Guymon Daily Herald
Rural Oklahoma will benefit from State Question 82
Iwas born in Henryetta, grew up in Wewoka and went to college in Lawton, so I think it’s fair to say I have deep roots in rural Oklahoma. I’m proud of those roots, and I believe that our rural communities are what make our state special.
In 1990, I was honored to be chosen to represent our community as a City Councilor and, four years later, as a State Representative. Most of my work in the Legislature focused on supporting my constituents in the Seminole County area and making sure we had the resources necessary for good schools, good roads and bridges, and a business environment that was favorable to agriculture.
I saw firsthand how our rural communities were struggling. The fact is, many local jobs were moving to larger cities both in and out of state. Many of our young people were moving with those jobs. Despite the investments from the State Capitol, small town Main Streets continued to struggle.
As my legislative service drew to a close, my father-in-law injured his back at work. The injury required several surgeries and, of course, they prescribed opioids for the pain. Though I truly enjoyed spending time with my father-in-law, it was gut-wrenching to watch someone I cared deeply about hit a downward spiral.
Then, something of a miracle came along. He found creams, pills and other treatments infused with CBD and THC
(two compounds found in marijuana plants). They were so successful at treating his pain that he went from more than a handful of opioids every day to just one or two for the entire week. It is not an exaggeration to say that cannabis helped him escape a potential lifetime addiction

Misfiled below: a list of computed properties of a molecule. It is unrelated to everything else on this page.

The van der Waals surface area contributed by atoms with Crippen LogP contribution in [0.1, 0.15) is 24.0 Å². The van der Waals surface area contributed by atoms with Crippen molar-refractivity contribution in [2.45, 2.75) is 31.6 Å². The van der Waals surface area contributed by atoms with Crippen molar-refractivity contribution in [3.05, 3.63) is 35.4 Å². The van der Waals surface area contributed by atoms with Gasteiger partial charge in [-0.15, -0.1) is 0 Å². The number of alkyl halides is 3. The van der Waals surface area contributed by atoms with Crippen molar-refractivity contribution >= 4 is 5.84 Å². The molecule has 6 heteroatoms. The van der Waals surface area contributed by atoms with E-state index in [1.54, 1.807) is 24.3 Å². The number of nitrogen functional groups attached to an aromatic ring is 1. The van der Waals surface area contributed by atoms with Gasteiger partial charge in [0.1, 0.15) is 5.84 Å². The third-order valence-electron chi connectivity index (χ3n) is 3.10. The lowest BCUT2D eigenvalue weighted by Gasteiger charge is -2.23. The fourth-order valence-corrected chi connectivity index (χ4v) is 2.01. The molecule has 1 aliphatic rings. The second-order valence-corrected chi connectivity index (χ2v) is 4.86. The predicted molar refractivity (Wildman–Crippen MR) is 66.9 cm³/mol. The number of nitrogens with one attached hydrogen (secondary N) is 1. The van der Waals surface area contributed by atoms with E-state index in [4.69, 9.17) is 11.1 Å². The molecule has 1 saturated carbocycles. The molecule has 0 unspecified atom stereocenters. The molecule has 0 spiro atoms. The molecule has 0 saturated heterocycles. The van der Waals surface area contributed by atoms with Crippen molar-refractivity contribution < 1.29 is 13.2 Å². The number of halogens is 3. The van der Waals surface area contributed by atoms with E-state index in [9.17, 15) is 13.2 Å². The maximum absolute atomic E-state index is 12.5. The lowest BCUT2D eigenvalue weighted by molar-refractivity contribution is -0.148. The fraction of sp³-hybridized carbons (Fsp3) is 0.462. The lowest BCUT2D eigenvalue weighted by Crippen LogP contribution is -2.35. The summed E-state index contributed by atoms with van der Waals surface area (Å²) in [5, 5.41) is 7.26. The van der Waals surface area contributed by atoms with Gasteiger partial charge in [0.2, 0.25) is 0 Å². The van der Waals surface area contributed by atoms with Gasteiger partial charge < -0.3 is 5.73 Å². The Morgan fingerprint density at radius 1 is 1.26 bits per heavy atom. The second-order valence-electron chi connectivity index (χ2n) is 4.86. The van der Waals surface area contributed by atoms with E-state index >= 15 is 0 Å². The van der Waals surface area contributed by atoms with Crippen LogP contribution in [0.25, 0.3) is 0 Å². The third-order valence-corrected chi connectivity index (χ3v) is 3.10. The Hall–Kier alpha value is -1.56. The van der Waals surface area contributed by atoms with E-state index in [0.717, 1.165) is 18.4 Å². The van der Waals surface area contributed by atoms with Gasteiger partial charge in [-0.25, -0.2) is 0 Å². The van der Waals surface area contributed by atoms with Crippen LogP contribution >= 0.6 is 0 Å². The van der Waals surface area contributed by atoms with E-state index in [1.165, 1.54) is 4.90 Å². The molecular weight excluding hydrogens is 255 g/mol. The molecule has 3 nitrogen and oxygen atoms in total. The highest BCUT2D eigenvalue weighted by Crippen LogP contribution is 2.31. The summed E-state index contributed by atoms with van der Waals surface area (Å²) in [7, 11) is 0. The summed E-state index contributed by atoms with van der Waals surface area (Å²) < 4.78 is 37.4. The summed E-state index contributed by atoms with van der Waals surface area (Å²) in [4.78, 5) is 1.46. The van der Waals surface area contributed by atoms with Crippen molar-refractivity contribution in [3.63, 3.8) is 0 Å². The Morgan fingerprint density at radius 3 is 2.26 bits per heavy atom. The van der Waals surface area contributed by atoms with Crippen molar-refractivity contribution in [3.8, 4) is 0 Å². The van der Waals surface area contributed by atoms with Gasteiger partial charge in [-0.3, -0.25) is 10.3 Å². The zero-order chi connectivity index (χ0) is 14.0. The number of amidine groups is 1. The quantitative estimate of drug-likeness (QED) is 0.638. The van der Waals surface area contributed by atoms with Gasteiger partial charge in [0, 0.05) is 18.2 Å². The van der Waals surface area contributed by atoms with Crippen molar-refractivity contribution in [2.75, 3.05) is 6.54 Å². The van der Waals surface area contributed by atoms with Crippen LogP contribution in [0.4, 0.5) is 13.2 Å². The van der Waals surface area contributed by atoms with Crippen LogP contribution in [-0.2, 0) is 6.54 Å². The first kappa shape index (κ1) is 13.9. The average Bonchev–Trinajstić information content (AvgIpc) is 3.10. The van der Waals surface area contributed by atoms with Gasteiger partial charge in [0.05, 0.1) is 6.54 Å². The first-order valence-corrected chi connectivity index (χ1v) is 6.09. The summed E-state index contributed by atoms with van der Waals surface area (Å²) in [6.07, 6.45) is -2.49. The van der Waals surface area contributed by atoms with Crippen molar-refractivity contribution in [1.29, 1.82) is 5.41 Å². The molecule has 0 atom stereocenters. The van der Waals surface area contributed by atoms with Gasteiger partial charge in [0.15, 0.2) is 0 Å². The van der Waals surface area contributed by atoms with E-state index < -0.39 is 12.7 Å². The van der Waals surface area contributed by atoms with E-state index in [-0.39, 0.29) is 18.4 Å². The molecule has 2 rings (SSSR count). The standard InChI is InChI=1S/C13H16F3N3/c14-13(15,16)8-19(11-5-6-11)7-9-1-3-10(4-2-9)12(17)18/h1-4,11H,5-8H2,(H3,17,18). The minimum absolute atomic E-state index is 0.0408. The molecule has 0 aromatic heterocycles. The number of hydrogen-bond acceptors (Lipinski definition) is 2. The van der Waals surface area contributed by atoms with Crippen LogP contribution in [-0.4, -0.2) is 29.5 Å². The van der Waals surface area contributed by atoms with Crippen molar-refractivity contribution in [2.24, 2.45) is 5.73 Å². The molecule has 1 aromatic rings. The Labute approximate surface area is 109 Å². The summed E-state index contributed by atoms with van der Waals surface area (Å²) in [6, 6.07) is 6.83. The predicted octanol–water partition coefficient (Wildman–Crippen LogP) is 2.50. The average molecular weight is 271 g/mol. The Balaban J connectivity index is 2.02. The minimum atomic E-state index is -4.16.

to opioids, saved many of his relationships, and perhaps saved his life as well.
Watching that development sparked my interest in medical marijuana, and that interest grew into a passion. Today, I am an owner of Oklahoma Pure. We are a specialized cannabis extraction and infusion business. Simply put, we take the marijuana plants grown locally (and legally), extract the THC and CBD, and infuse it into vaporizer carts, waxes and other products.
I love what I do, because I know it makes people happier and healthier. People like my father-in-law take our products to reduce pain. Some cancer patients take our products to help with their appetite, some insomniacs who can finally get a good night of sleep, and people who just use them to relax.
Medical marijuana has been a good thing for this state, but we can make a good thing better by voting “yes” on State Question 820 on March 7. That’s the statewide initiative to legalize, regulate and tax marijuana for use by adults over the age of 21.
Recreational marijuana will bring jobs and investment to rural communities. The marijuana industry is labor-intensive and requires a wide range of skilled workers, from accountants, growers and attorneys, to processors, insurance agents, retailers and laboratory technicians. According to research conducted by Whitney Economics, over 400,000 new jobs have been created by states legalizing marijuana. Rural Oklahomans are currently missing out on these employment opportunities.
Passing State Question 820 will also help boost the tourism industry in rural Oklahoma. A study released by one leading cannabis research firm estimated that we will see over $196 million in sales to out-of-state residents. Much of that money will flow into rural Oklahoma.
SQ 820 will also benefit our communities by providing a new and permanent source of tax revenue.